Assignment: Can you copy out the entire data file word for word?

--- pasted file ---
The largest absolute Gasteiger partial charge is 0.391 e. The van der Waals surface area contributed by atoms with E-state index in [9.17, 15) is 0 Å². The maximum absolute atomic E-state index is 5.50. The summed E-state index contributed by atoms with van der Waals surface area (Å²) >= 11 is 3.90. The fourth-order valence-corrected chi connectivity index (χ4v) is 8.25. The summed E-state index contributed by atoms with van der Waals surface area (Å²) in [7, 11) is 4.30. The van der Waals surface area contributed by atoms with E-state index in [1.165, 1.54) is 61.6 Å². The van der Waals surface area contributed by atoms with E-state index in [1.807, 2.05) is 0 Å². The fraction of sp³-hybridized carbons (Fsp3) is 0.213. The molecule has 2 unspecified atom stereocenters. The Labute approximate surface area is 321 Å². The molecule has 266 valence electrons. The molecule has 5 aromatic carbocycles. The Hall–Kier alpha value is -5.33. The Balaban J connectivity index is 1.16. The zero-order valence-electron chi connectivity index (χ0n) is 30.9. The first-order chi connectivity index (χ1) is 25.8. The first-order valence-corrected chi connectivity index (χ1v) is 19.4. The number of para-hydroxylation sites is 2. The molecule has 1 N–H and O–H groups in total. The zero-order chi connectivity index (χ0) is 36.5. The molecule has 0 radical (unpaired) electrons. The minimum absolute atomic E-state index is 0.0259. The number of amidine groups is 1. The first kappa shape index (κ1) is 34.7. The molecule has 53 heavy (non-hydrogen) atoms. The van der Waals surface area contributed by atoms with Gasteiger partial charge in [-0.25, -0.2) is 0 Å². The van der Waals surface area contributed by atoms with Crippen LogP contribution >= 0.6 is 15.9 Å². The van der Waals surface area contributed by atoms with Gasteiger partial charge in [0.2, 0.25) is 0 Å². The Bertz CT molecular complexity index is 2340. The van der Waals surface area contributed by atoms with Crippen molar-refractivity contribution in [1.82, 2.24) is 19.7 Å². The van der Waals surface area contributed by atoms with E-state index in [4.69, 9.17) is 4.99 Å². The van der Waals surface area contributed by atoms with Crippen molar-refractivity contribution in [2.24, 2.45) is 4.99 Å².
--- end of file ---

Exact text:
The largest absolute Gasteiger partial charge is 0.391 e. The van der Waals surface area contributed by atoms with E-state index in [9.17, 15) is 0 Å². The maximum absolute atomic E-state index is 5.50. The summed E-state index contributed by atoms with van der Waals surface area (Å²) >= 11 is 3.90. The fourth-order valence-corrected chi connectivity index (χ4v) is 8.25. The summed E-state index contributed by atoms with van der Waals surface area (Å²) in [7, 11) is 4.30. The van der Waals surface area contributed by atoms with E-state index in [1.165, 1.54) is 61.6 Å². The van der Waals surface area contributed by atoms with E-state index in [1.807, 2.05) is 0 Å². The fraction of sp³-hybridized carbons (Fsp3) is 0.213. The molecule has 2 unspecified atom stereocenters. The Labute approximate surface area is 321 Å². The molecule has 266 valence electrons. The molecule has 5 aromatic carbocycles. The Hall–Kier alpha value is -5.33. The Balaban J connectivity index is 1.16. The zero-order valence-electron chi connectivity index (χ0n) is 30.9. The first-order chi connectivity index (χ1) is 25.8. The first-order valence-corrected chi connectivity index (χ1v) is 19.4. The number of para-hydroxylation sites is 2. The molecule has 1 N–H and O–H groups in total. The zero-order chi connectivity index (χ0) is 36.5. The molecule has 0 radical (unpaired) electrons. The minimum absolute atomic E-state index is 0.0259. The number of amidine groups is 1. The first kappa shape index (κ1) is 34.7. The molecule has 53 heavy (non-hydrogen) atoms. The van der Waals surface area contributed by atoms with Gasteiger partial charge in [-0.25, -0.2) is 0 Å². The van der Waals surface area contributed by atoms with Crippen LogP contribution >= 0.6 is 15.9 Å². The van der Waals surface area contributed by atoms with Gasteiger partial charge in [0.2, 0.25) is 0 Å². The Bertz CT molecular complexity index is 2340. The van der Waals surface area contributed by atoms with Crippen molar-refractivity contribution in [1.82, 2.24) is 19.7 Å². The van der Waals surface area contributed by atoms with E-state index in [4.69, 9.17) is 4.99 Å². The van der Waals surface area contributed by atoms with Crippen molar-refractivity contribution in [2.24, 2.45) is 4.99 Å².